• Duration and frequency of leaves: up to four weeks during an eight-week window after the baby's birth
  • Application deadline: Ideally, two weeks before the departure
  • The division of the leave: You may divide the leaves into two halves. (There is a deadline for submitting the application for the two sections.)
  • Work during leave: Work while leave is possible within the agreed-upon parameters. There must be a labor-management agreement.

Paternity Leave Law In Sweden

Parental benefit (f�r�ldrapenning) is a benefit available to Swedes so they may stay at home with their children rather than working, seeking for job, or studying.

In Sweden, both parents are entitled to take a total of 480 days of leave with partial pay to care for their child. The Swedish culture promotes family values and encourages parents to divide the leave days between them. The parental leave pay is flexible and is based on different tiers, with the initial payment set at 80% of the employee's regular salary, given by the Swedish Social Insurance Agency (F�rs�kringskassan).

To explain in depth, The 480 days that parents split are divided into 390 days that qualify for sickness benefits and 90 days that are at the minimal level. Swedes have the option of working seven days a week or taking full or half days at various levels. Their qualifying income for sickness benefits and how they use their days will determine how much in benefits they get.

The 480-day Parental Benefit is divided between the parents as they see appropriate, with each parent receiving 240 days. Only once the kid has used 180 qualifying days for sickness benefits may they begin taking the daily minimum dose (SEK 180). Also, you may give the other parent up to 150 days. Yet, each parent is only allowed 90 days to qualify for a sickness benefit.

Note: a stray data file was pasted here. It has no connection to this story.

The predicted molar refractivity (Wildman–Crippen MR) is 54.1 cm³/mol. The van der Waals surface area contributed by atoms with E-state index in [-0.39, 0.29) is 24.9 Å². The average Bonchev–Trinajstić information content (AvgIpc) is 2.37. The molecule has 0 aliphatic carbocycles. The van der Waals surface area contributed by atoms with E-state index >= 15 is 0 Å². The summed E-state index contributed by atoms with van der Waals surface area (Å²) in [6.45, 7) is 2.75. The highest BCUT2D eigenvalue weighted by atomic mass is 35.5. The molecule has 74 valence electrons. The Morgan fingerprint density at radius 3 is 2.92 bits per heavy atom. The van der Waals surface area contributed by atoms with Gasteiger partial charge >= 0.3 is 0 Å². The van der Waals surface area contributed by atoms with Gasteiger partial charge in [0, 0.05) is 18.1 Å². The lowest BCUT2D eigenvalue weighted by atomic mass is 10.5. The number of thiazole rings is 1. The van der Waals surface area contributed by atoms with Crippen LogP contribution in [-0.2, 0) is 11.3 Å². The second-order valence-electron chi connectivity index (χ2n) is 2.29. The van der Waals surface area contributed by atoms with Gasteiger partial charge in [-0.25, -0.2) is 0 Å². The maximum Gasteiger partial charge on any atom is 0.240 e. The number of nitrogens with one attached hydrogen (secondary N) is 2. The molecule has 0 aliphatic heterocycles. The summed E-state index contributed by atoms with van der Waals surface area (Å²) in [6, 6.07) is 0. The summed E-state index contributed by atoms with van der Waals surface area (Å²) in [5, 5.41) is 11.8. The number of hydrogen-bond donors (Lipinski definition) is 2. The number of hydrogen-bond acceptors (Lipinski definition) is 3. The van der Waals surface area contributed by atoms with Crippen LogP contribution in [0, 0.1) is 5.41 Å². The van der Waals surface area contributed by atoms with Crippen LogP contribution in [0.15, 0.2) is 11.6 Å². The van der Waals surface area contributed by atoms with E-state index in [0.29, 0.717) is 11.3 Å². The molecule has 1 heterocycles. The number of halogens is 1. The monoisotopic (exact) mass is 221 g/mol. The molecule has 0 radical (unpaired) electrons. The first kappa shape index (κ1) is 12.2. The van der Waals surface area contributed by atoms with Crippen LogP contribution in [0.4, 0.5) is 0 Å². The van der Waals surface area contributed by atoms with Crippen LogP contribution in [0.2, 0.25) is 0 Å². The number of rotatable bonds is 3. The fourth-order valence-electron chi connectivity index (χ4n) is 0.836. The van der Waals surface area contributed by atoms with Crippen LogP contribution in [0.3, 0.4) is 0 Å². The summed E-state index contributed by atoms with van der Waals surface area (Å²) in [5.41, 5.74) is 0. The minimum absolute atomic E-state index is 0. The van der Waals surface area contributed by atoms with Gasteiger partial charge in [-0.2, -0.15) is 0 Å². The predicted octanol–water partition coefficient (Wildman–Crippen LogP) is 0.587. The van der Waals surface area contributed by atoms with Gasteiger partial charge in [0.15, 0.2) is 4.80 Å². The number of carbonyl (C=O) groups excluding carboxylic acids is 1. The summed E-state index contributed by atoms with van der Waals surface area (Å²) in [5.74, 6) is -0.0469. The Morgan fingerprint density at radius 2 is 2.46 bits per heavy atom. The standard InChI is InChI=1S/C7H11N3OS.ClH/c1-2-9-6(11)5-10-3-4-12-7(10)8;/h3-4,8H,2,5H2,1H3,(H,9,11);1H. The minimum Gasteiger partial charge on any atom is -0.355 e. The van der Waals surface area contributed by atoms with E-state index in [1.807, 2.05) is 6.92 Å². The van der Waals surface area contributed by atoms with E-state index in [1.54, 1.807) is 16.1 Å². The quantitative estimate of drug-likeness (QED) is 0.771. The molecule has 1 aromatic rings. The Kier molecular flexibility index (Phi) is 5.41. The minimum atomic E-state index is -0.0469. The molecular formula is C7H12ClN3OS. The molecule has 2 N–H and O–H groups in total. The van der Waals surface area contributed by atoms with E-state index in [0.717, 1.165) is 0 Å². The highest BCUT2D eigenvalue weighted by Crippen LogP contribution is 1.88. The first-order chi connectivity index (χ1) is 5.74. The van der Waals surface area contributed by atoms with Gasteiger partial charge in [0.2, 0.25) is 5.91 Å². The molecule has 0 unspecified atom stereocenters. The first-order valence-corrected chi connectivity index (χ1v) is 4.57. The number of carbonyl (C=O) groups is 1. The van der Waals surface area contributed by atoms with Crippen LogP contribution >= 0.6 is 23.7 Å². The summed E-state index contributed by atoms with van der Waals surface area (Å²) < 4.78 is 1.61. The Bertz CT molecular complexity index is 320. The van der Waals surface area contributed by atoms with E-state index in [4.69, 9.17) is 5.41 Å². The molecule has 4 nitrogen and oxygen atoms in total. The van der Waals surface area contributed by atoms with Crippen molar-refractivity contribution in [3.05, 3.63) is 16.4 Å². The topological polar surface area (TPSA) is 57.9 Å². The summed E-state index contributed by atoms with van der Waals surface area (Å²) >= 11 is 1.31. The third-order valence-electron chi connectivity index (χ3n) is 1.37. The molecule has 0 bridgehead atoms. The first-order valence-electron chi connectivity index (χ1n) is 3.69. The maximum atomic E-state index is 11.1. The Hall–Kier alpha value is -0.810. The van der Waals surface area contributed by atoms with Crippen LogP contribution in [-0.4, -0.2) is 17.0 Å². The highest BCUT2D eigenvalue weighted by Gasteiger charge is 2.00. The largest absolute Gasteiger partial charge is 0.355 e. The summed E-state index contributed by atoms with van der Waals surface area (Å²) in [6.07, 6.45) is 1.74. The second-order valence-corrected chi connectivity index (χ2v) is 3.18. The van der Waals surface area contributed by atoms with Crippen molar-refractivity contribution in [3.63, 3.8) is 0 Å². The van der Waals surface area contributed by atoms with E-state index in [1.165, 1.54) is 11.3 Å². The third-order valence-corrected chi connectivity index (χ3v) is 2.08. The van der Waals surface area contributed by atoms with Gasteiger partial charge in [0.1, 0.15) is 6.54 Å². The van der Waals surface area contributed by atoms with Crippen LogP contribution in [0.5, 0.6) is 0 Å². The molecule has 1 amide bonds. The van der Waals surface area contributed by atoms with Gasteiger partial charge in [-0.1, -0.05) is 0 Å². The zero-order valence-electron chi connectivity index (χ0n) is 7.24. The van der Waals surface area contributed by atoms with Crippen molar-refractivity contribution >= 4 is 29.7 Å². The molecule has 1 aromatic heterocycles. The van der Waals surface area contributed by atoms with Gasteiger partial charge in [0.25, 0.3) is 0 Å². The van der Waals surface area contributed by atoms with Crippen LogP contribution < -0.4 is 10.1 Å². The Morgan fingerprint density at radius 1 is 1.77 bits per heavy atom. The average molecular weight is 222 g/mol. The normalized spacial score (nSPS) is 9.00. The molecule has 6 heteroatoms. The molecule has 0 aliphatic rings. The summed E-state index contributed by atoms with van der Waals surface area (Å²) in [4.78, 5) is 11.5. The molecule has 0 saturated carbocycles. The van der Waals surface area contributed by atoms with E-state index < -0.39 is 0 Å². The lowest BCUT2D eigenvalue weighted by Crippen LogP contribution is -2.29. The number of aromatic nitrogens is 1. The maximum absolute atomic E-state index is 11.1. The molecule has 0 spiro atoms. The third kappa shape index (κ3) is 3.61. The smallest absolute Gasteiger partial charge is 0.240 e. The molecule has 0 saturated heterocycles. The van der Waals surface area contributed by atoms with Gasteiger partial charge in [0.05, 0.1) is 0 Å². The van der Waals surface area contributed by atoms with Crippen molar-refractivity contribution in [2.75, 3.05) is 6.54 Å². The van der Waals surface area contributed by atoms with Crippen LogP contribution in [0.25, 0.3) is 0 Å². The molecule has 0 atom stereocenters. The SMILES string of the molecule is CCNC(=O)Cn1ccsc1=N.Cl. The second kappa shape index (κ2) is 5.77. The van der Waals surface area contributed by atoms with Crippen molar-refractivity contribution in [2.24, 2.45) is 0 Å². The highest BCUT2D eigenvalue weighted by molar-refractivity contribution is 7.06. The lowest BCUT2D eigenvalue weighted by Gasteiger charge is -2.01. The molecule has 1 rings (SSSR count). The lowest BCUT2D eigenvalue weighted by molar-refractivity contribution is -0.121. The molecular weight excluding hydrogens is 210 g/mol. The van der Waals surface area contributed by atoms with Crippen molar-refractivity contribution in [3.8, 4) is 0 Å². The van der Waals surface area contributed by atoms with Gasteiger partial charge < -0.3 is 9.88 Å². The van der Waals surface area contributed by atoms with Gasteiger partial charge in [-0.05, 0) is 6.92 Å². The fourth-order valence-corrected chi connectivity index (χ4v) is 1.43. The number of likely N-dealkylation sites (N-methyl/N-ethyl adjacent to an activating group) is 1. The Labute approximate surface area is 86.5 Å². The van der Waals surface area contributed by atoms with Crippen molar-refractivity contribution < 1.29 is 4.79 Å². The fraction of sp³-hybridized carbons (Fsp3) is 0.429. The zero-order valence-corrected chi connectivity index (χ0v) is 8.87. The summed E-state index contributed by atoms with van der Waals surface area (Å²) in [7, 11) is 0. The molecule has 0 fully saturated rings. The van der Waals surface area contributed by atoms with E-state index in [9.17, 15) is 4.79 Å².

Both parents have the option to use the parental leave benefit for a combined total of no more than 30 days during the first year of the child's life (referred to as "double days"). Prior to the child's fourth birthday, 384 days of parental benefit must be used. The remaining 96 days may be set aside and used, at the latest, up until the kid reaches 12 or completes the fifth grade. For kids who were born or adopted before to January 1, 2014, certain of the earlier regulations may still be relevant in specific circumstances.

Paternity Leave Law In Canada

The Employment Insurance (EI) programme in Canada, which is run by the government's Employment and Social Development Canada (ESDC) department, includes provisions for paternity leave. Because any parent may use the leave, it is often referred to as "parental leave" or "parental benefits." Section 206.1 of Part III of the Canada Labour Code (Code) covers Parental leave:

Parents who fall under federal jurisdiction and desire to take parental leave have the most freedom according to Division VII. The Code establishes each parent's eligibility for leave and the duration of such leave.

Parental leave eligibility:
Eligibility of one parent is determined independently from the eligibility of the other parent and relies on whether the employee now has or will soon have physical custody of the kid and if the employer received the required notice.